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How recognising past, present and future is essential to the development of positive change

Circuit member Beeny Harwood-Purkiss reflects on the theme of Regeneration ahead of the next Circuit Virtual Social.

Lessons can be learnt from the simplest of stories. Following a simple past, present and future sequence adds a coherent narrative. This is a powerful tool in making new ideas stick in people’s minds and ultimately influence change by presenting new ideas and ways of being.

In light of recent world changes, how we take steps forward as we emerge from a pandemic and change for the better has been the question on everyone’s lips. After many of us have hit the pause buttons on our lives this has been a time of reflection and an opportunity to regenerate.

As Circuit we would like to take this opportunity to explore and reflect ourselves on the question of how we grow after life altering circumstances? How can we recover, recreate, reimagine or maybe even redirect our future? Of course these are not easy questions, so together Circuit have devised a structure, topics and means of approaching this issue.

The Structure

In the following weeks we will be moving through a structure of past, present and future, examining what each of these headings tell us about changing for the better.

The Topics 

In each period of the world, history movements have united the voice of the public to reshape the world’s future and address inequalities. Movements that have recently built momentum include #blacklivesmatter, #metoo and #extinctionrebellion, each of which we will be examining in the weeks to come.

We will be touching on issues such as oppression, inequality and climate change through the lens of past, present and future as starting points to shape the future. We hope to create a basis from which these ideas can be explored in a constructive, creative way.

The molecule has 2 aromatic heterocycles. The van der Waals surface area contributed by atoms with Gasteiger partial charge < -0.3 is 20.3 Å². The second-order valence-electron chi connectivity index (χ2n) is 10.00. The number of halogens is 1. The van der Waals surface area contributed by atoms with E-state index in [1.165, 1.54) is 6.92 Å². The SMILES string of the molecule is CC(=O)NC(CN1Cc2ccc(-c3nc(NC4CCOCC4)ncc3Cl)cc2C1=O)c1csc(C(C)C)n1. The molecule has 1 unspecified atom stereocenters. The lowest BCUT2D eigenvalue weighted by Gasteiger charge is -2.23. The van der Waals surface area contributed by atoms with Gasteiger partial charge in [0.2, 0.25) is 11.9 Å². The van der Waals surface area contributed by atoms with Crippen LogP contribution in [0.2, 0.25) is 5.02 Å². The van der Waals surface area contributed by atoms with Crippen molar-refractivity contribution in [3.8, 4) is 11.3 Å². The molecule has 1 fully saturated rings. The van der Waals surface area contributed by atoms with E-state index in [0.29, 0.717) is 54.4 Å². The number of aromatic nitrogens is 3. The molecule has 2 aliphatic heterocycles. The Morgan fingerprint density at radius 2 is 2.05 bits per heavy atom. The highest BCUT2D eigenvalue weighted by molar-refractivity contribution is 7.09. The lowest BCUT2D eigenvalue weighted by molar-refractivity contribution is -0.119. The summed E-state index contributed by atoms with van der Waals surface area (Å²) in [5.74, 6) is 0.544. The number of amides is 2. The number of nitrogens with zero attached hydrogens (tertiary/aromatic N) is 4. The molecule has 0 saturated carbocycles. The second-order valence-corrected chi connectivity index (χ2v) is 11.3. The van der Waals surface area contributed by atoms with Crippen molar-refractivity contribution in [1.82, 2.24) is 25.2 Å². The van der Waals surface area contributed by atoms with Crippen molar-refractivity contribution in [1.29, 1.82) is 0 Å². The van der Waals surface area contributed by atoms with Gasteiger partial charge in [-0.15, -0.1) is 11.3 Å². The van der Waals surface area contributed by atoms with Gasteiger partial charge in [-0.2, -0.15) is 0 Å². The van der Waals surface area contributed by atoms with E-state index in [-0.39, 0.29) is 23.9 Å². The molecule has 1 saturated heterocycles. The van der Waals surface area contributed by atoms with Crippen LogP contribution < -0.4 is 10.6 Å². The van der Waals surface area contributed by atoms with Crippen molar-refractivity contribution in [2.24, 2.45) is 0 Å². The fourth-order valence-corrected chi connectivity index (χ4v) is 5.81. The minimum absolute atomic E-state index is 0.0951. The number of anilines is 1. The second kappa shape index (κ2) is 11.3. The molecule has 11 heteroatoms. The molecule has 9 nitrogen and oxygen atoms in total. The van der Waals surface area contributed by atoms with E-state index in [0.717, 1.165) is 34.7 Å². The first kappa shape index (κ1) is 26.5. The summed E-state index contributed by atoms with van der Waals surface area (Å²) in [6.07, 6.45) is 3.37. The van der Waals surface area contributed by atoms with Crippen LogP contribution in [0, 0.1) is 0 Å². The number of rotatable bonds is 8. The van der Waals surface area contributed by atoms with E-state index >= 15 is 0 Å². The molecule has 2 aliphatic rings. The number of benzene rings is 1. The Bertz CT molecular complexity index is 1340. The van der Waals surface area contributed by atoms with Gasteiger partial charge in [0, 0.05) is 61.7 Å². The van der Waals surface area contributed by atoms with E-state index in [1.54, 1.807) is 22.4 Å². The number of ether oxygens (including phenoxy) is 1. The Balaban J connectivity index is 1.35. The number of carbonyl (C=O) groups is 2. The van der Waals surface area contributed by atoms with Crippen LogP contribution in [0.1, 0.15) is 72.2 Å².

The Approach 

We will be creative in examining our past and present in order to move through complex and difficult issues to see a path forward. We will be working with images, collage and drawing as well as looking at other artists’ work, in order to get ideas out and push our own perspectives through the process.

In developing our ideas we re-worked each others’ images and inspiration. Here is a collaboration between circuit members Zoe Firth and Holly O’Brien (top) and Olu Taiwo editing Agnes Denes Wheatfield, an inspiration to Beeny Harwood-Purkiss.

The Context

Circuit have been invited to create a discursive research board as part of Wysing Arts Centre’s wider programme. During 2020, Wysing Arts Centre is placing broadcasting at the centre of its artistic programme; to connect with remote audiences in a way that enables us to listen, as well as to transmit, ideas using digital and other technologies. Circuit have chosen to focus on the idea of regeneration to creatively reflect on current issues and inequalities and invite collaboration from others. In addition to the research board we will also be hosting a Circuit Virtual Social on 21 July.

Circuit is a group of 18-25 year olds who work on creative events and projects with art galleries Kettle’s Yard and Wysing Arts Centre. If you’re 18-25 years old, like being creative and want to meet people and learn new skills, Circuit is for you. If you would be interested in joining Circuit in this process please get in touch with Lucy by emailing education@wysingartscentre.org.

Circuit Mood Board

Your Reflections

Before ending I would like to present three historical works of art that unfold some of the topics we will address in the coming weeks. For these three images perhaps you could contemplate how views of the work have changed over time:

What did they mean to audiences in the past?

What do they mean to us now, even as little as two weeks ago?

And how they might be viewed in the future?

Statue of Edward Colston, Bristol
The Luncheon on the Grass, 1862, Edouard Manet
Wheatfield – A Confrontation: Battery Park Landfill by Agnes Denes, View with New York Financial Center